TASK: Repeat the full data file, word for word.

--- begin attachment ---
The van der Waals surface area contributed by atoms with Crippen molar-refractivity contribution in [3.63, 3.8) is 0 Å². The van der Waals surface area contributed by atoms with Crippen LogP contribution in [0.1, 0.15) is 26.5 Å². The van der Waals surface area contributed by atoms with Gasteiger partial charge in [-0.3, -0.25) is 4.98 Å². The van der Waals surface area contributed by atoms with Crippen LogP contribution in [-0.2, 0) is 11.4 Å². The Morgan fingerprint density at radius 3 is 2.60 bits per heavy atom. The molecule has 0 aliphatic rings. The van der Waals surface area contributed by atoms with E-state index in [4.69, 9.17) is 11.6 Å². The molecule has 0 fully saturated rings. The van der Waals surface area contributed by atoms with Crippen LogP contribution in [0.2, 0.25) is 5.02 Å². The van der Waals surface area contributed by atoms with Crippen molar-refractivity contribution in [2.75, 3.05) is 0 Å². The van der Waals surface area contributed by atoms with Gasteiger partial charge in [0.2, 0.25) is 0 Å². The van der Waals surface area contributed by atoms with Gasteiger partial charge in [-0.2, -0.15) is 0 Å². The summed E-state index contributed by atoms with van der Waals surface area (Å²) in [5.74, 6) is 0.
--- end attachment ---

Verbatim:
The van der Waals surface area contributed by atoms with Crippen molar-refractivity contribution in [3.63, 3.8) is 0 Å². The van der Waals surface area contributed by atoms with Crippen LogP contribution in [0.1, 0.15) is 26.5 Å². The van der Waals surface area contributed by atoms with Gasteiger partial charge in [-0.3, -0.25) is 4.98 Å². The van der Waals surface area contributed by atoms with Crippen LogP contribution in [-0.2, 0) is 11.4 Å². The Morgan fingerprint density at radius 3 is 2.60 bits per heavy atom. The molecule has 0 aliphatic rings. The van der Waals surface area contributed by atoms with E-state index in [4.69, 9.17) is 11.6 Å². The molecule has 0 fully saturated rings. The van der Waals surface area contributed by atoms with Crippen LogP contribution in [0.2, 0.25) is 5.02 Å². The van der Waals surface area contributed by atoms with Crippen molar-refractivity contribution in [2.75, 3.05) is 0 Å². The van der Waals surface area contributed by atoms with Gasteiger partial charge in [0.2, 0.25) is 0 Å². The van der Waals surface area contributed by atoms with Gasteiger partial charge in [-0.2, -0.15) is 0 Å². The summed E-state index contributed by atoms with van der Waals surface area (Å²) in [5.74, 6) is 0.